But other Republicans on the committee have signaled that they will follow Hawley’s line of attack during the days-long hearing, in addition to probing Jackson’s work related to Guantánamo Bay detainees and time as a public defender.
“I’m very troubled about her record, whether it was when she was in private practice, the sentencing commission, or on the bench. She would’ve let 1,500 prisoners go during COVID. Among the ones she let go were a murderer, [and] a bank robber. These are hardened criminals back on the streets. She also has been soft on child pornography,” Sen. Marsha Blackburn (R-Tenn.) said during an interview with Fox News’s “Sunday Morning Futures.”
Sen. Mike Lee (R-Utah), a member of the committee, accused the White House of having a “whataboutist response,” adding that, “we need real answers.”
Russia trade bill
Senators are in talks over how to quickly pass legislation to cut off normal trade relations with Russia, after the House overwhelmingly passed a bill last week in a 424-8 vote.
Senate Majority Leader Charles Schumer (D-N.Y.) said that he was working “with my colleagues to find a way to move it through this chamber quickly” and that he expected it would get “broad bipartisan support.”
“For weeks members of the Senate, the House and the White House have been working together to draft a strong and effective bill that will increase the pain on Putin’s Russia and that our European allies will accept,” Schumer added.
The bill passed by the House raises tariffs on goods from Russia and Belarus and sets up strict guidelines for when the president can restore normal trade relations with Russia and Belarus based on the state of the Ukraine war. The Biden administration will additionally be obligated to push for Russia’s removal from the World Trade Organization.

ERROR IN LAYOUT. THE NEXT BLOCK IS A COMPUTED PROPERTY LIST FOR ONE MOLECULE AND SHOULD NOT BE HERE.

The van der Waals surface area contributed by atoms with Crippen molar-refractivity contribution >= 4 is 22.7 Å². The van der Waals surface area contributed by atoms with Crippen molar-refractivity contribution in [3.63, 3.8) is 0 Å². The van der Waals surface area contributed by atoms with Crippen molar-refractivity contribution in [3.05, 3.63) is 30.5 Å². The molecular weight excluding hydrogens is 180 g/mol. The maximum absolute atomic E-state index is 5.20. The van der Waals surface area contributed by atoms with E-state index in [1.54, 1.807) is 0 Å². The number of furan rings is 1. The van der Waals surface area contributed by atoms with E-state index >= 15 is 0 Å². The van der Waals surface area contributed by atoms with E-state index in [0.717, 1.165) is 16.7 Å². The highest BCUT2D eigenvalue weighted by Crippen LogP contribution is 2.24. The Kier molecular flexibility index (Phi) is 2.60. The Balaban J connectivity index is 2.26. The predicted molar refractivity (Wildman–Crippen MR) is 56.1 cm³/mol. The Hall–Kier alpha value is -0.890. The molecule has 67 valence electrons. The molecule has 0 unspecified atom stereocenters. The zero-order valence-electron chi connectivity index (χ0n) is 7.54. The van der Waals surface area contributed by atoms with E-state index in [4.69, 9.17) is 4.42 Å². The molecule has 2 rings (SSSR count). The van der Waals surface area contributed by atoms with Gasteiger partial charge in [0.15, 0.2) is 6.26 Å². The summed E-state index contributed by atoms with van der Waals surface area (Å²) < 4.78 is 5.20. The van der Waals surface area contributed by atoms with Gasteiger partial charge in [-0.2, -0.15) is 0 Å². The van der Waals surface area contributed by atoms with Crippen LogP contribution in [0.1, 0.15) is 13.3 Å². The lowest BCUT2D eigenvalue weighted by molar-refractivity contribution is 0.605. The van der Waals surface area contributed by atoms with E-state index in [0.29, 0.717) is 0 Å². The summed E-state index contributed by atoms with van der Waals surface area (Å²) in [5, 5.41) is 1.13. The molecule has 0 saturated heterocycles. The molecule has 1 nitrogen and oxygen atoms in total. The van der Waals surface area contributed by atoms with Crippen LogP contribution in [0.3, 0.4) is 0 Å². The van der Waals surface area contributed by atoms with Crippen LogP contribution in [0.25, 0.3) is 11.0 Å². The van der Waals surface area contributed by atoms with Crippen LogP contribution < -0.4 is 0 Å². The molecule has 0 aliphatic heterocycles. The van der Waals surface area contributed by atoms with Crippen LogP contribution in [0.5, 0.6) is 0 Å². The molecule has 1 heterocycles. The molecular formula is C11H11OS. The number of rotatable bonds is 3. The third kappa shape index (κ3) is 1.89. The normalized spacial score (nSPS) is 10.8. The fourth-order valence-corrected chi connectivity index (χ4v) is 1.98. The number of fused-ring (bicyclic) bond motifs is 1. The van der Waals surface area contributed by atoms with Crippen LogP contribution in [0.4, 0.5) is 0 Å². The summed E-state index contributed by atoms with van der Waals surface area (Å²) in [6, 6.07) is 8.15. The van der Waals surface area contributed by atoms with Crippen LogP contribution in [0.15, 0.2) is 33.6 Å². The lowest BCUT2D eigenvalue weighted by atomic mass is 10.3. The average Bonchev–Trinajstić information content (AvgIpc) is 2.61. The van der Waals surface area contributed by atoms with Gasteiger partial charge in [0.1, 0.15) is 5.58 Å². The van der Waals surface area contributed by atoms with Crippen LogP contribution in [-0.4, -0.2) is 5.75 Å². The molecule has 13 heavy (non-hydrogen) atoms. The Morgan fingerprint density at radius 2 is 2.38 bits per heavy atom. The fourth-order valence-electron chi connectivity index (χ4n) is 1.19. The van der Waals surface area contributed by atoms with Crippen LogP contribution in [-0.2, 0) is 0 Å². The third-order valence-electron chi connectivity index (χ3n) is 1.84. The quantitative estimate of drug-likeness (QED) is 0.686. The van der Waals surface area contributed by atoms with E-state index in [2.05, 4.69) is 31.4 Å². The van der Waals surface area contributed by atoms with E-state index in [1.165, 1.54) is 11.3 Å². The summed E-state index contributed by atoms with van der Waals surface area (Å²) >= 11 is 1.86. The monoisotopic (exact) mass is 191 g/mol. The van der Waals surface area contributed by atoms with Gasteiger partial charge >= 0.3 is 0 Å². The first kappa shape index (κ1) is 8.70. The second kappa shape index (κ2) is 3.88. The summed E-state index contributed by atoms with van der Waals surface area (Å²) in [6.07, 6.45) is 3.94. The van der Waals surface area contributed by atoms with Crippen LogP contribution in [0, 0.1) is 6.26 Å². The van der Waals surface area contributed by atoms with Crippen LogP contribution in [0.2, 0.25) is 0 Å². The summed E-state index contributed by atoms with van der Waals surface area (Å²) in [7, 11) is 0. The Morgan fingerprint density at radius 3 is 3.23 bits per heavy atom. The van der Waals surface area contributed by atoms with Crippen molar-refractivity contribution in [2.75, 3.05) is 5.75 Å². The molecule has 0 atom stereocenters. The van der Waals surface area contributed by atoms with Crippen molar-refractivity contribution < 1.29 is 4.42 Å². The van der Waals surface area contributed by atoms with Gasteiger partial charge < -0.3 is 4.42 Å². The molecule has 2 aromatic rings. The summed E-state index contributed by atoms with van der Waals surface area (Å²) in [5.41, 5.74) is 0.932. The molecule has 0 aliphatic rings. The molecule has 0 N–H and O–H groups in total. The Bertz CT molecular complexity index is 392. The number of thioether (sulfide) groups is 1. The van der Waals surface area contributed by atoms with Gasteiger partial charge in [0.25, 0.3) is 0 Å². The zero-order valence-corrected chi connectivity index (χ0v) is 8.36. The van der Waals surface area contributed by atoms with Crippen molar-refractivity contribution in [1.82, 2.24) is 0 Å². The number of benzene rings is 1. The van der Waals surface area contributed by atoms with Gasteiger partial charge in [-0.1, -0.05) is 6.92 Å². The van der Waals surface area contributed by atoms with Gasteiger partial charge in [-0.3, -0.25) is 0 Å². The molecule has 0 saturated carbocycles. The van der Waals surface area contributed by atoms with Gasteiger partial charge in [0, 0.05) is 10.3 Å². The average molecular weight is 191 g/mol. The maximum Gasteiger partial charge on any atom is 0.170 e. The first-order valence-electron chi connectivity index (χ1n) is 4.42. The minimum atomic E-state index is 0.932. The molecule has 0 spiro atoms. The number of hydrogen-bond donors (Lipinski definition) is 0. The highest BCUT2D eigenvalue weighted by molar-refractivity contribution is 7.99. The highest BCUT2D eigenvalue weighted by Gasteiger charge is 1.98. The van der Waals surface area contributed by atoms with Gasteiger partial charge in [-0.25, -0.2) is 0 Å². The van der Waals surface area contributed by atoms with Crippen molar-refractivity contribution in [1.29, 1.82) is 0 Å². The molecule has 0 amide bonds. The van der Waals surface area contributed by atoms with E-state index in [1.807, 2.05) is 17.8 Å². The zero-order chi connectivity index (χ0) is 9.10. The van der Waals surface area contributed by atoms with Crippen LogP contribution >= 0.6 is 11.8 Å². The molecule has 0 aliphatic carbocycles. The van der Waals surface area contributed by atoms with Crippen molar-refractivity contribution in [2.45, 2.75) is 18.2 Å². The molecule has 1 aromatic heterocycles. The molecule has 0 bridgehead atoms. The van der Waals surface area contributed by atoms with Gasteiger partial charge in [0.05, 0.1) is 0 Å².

To get the bill through the Senate quickly, they would need buy-in from all 100 senators.
But Sen. Mike Crapo (Idaho), the top Republican on the Senate Finance Committee, said that he wanted to include codifying the ban on Russian oil imports in the legislation. The House previously passed oil ban legislation separately, but that bill hasn’t been taken up by the Senate.
“Congress must support him and the Ukrainian people by immediately passing legislation to impose a Russian energy importation ban and revoke Russia and Belarus’s favorable trading status,” Crapo said.
Crapo, noting that the House passed two separate bills — one banning oil imports and a separate bill revoking preferred normal trade relations — said that the Senate “should combine these measures … and quickly pass this legislation.”
Republican lawmakers have also expressed concerns about an expansion and renewal of the Global Magnitsky Human Rights Accountability Act included in the bill.
China competitiveness bill
The Senate is moving to enter formal negotiations with the House to resolve their dueling anti-China competitiveness bills.
Absent an agreement to speed things up, the Senate will take a procedural vote on Monday at 5:30 p.m. on the House-passed legislation, as a step toward convening a conference committee between the House and Senate to work out a final agreement.
“It’s far better for Democrats and Republicans to reach an agreement to vote on this bill quickly, and we’ll keep working on that. … It’s regrettable that a small band of Republicans are determined to stand in the way of quick action,” Schumer said.
The Senate passed legislation last year to provide $120 billion for activities at the National Science Foundation, Department of Commerce, Department of Energy, and NASA; create a new directorate of technology and innovation at the National Science Foundation and provide $52 billion for semiconductor provisions, among other provisions.
But the House passed its own bill last month aimed at bolstering domestic supply chains and scientific research to make the U.S. more competitive with nations like China.
If the House and Senate work out a final deal on competitiveness legislation, they’ll need to pass the final agreement before sending it to Biden.